JIM LEHRER: But what about Frank Zimring's point about the specifics. When it moved to specifics like, you know, locks on guns and gun shows, then that changed the whole complexion of this debate.
NORMAN ORNSTEIN: It definitely has. You have a harder time defending to the American people a position that isn't just a broad value position but a specific area where it seems on the surface, how could anybody oppose simply having gun locks available or secure passage to keep kids from simply picking up a gun in the house? When you move to that level, if you don't support that, if you simply take a general position that you're against all gun control, you look like you're defending something that's absolutely indefensible. Of course, what can happen now is we will have some of these specifics now, but Democrats will come back I'm sure with other vehicles and try to come up with even more and Republicans will complain that they're trying to politicize the issue.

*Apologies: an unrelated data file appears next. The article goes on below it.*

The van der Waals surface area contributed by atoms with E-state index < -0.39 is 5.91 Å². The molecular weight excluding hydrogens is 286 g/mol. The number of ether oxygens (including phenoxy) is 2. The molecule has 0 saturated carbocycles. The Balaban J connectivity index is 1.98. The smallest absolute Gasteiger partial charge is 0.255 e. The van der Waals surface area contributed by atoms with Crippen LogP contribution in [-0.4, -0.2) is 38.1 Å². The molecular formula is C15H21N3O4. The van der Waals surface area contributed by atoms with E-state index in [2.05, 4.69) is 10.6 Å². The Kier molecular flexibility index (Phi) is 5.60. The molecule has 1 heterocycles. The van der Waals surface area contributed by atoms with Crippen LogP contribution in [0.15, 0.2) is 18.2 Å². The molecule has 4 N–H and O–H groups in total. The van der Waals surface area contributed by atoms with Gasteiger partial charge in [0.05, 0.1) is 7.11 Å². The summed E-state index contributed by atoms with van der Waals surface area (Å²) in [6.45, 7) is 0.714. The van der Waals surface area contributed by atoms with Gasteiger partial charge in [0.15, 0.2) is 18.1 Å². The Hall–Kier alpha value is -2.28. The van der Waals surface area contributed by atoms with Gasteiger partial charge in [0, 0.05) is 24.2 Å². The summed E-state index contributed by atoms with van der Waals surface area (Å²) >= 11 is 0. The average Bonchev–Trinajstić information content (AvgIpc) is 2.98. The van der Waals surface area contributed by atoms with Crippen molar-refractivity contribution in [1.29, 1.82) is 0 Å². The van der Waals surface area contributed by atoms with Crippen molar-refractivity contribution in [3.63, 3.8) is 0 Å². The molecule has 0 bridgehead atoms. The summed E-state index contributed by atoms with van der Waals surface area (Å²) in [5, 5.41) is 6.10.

JIM LEHRER: And keep the heat on. Frank Zimring, do you see this as any kind of permanent change or watershed moment or just another moment?
FRANKLIN ZIMRING: Well -
JIM LEHRER: Good luck, huh?
FRANKLIN ZIMRING: I'm skeptical about watersheds. If it is, then I think the nice thing that's going to happen in the public appreciation of the crime debate is that we're going to move from a debate which is about what is the single cause of violent crime in America -- is it criminals or guns -- to looking at it as a multi-causative phenomenon. But the kind of foxhole conversions that I think we're seeing in this week and last week's congressional debates are very much a product of the political moment. And I think before I declare any real shift in the character of the ideological dominance of the crime debate, I'm going to want to see that it survives the particular political moment of now. I do think that you have in the President of the United States a brilliant specific-issue politician who has at least shown his heirs in the Democratic Party how to use crime as a Democratic issue. But whether the long-term consciousness of elected officials will follow in that wake in a significant way is anybody's guess.
JIM LEHRER: And in a word, you would agree, this is another battle?
NORMAN ORNSTEIN: It's another battle. You know, this is not going to fundamentally change what happens out in the real world. These are symbolic steps. So it's not as if all of a sudden we're going to solve this problem or take major steps towards doing it.
JIM LEHRER: All right. Thank you both very much.